The U.S. added more than 1 million people to its COVID-19 case count on January 2, the single-day record for new cases for any country in the world, according to Bloomberg. That is even more alarming than the surging cases is that many Americans are taking home tests and not reporting results to authorities, so the actual number is likely much higher than this.
Due to the significant Covid-19 infection rate, exacerbated by the Omicron variant, many companies are reversing their back-to-work policies and urging employees to continue or resume working from home until further notice. Similarly, many higher education institutions are beginning the spring semester with online-only teaching and learning, at least for the first week or two – but they’re considering a more extended remote model if virus spread doesn’t slow by the end of January.
More than 1,000 U.S. colleges and universities currently require all staff and students to be fully vaccinated before returning to campus. But now that the virus is getting its second (or third) wind, The U.S. Centers for Disease Control and Prevention (CDC) recommends a third dose of the Pfizer-BioNTech COVID-19 or Moderna vaccines for individuals 16 years and older – and institutions are scrambling to incorporate the new guidance into their spring semester back-to-campus pandemic response plans.
So far, 61 colleges and universities are requiring students, faculty, staff and visitors to get the booster shots. Wesleyan University was the first, announcing that it requires boosters for spring 2022 as early as late November. The school requires students, faculty and staff to upload a copy of their updated vaccination card to the university’s WesPortal, citing the date of the shot, no later than Friday, January 14. Wesleyan also referred students to the community health center for booster clinics in early December.
Some schools are requiring the booster, but granting a grace period between the beginning of the semester and the deadline date. At Georgetown University, students, faculty, staff and visitors have to receive their booster by January 21, just more than a week after the first day of classes on January 12. As with most other universities requiring the booster shot, Georgetown accepts religious or medical exemptions.
Union College is pairing a one-week remote instruction start to its spring semester that began on January 3 with a booster mandate. The school is giving students, faculty and staff a booster deadline of a week after in-person classes start on January 10.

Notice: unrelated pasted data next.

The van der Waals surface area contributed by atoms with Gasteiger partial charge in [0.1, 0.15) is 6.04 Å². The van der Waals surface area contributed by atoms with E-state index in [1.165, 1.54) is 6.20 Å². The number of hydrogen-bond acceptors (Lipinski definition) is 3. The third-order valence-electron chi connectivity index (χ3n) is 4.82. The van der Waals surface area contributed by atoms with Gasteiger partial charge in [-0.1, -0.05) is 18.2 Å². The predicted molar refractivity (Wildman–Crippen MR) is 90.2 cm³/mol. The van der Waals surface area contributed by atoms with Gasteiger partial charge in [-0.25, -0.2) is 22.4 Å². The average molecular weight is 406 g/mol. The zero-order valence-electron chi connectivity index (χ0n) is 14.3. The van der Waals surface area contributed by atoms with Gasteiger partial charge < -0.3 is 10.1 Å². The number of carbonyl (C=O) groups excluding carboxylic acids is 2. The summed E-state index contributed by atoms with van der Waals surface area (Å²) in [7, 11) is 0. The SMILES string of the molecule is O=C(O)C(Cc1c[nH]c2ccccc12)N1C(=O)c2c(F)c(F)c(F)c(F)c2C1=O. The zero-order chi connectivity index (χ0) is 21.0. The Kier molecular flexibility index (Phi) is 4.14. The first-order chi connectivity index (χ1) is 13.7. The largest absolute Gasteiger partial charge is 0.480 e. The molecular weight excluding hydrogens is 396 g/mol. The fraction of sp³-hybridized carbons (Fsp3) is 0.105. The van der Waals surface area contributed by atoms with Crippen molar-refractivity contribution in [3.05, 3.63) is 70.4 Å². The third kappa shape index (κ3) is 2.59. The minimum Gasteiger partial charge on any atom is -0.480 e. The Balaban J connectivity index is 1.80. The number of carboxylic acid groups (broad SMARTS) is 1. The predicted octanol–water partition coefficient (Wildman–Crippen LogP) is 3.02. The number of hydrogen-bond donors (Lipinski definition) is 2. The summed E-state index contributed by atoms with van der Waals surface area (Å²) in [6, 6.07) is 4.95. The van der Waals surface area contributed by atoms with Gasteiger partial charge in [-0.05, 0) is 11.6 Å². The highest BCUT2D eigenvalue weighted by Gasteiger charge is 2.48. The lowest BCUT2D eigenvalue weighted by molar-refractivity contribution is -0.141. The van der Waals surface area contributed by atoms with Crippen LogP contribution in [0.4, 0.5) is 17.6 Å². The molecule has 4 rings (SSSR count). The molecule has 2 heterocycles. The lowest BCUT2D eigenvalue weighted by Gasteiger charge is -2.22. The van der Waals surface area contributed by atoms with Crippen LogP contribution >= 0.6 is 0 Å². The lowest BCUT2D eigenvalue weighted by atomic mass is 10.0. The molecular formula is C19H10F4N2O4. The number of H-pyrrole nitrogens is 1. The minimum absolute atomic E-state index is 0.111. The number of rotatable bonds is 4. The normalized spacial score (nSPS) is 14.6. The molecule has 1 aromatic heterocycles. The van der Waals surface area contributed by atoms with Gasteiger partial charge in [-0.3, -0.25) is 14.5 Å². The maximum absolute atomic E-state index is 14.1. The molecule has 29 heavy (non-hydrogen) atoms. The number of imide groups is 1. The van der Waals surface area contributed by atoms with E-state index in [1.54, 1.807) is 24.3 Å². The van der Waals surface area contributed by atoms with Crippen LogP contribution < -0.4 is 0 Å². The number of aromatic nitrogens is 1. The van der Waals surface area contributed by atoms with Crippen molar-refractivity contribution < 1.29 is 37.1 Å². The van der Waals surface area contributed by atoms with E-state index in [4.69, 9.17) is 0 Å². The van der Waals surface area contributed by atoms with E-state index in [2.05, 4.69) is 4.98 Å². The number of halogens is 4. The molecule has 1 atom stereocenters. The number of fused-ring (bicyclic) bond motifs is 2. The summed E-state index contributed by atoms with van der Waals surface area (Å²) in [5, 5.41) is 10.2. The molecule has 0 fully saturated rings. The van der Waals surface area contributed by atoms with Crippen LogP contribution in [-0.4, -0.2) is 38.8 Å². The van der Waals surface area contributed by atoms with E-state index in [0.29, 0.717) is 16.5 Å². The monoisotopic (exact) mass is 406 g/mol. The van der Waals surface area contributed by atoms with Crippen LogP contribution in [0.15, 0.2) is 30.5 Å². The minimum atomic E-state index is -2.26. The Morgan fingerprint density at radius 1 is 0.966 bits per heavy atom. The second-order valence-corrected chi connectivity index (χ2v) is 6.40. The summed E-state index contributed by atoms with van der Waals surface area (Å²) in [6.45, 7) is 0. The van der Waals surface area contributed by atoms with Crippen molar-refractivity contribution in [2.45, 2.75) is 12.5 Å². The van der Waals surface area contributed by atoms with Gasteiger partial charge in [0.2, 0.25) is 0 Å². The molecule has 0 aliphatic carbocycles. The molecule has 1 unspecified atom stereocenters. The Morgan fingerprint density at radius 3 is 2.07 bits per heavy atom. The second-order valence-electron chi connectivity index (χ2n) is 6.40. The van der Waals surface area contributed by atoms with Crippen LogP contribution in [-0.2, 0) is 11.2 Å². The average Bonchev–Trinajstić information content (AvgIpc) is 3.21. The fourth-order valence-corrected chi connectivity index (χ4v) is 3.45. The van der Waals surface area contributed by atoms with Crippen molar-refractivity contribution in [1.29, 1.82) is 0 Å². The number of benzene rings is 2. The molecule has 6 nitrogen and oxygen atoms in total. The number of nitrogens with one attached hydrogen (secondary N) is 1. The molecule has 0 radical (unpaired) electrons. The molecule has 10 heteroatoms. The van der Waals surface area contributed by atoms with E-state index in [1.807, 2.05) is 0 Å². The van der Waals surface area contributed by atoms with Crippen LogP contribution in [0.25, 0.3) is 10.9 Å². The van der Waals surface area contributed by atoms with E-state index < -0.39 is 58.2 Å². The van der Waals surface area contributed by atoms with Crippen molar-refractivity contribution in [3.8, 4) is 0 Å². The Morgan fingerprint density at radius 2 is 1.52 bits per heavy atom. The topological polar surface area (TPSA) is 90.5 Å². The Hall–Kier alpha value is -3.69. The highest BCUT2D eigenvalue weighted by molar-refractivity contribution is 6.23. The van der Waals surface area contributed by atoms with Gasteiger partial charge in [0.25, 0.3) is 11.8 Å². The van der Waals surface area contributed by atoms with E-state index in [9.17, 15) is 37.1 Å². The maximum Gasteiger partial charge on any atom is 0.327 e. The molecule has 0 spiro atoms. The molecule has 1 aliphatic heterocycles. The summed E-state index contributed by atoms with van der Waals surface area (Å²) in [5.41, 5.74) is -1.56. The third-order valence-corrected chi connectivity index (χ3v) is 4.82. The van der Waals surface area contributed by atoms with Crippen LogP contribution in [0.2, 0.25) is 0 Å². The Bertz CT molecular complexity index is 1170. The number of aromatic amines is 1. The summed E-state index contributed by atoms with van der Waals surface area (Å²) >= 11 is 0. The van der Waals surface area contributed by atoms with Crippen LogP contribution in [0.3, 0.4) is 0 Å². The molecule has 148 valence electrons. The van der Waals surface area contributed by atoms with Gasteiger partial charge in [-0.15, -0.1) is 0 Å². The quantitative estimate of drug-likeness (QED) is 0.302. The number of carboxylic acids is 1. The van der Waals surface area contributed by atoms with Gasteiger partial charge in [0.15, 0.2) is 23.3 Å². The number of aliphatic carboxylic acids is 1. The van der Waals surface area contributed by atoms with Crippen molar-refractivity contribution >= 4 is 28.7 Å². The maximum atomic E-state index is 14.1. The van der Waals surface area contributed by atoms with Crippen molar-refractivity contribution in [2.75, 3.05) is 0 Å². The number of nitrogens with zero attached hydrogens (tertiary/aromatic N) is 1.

Some institutions had very high vaccination rates among their student body. At Davidson College, 99 percent of students were fully vaccinated during the fall semester. The college is requiring a COVID booster for those who had their primary shot more than six months ago in order to return for the spring semester, and is asking students to get the booster as soon as they become eligible.
While students are required to get boosters at Smith College, the school will give staff and faculty time off if they develop reactions after the shot. Effective January 21, 2022, the college will require students, staff and faculty to get their booster shot within 30 days of becoming eligible. Students must upload a copy of their complete vaccination card to the school’s patient portal by January 21. The college held a booster clinic for students in mid-December. Employees are awaiting notification of their booster information requirements and upload instructions, and the college will offer one day of paid leave to support employees who develop immune system complications from the jab.
On December 27, the CDC updated and shortened the recommended isolation and quarantine period for those who test positive for COVID-19. Now, people with the virus or who have been exposed to anyone with COVID-19 should isolate for five days if they are asymptomatic or symptoms resolve, followed by five days of mask-wearing when around others. The College of William & Mary is not only requiring a booster before January 18, 2022, but is updating its quarantine and isolation requirements to be consistent with the CDC guidelines.
For more articles in this series on how colleges and universities are handling COVID mandates, see: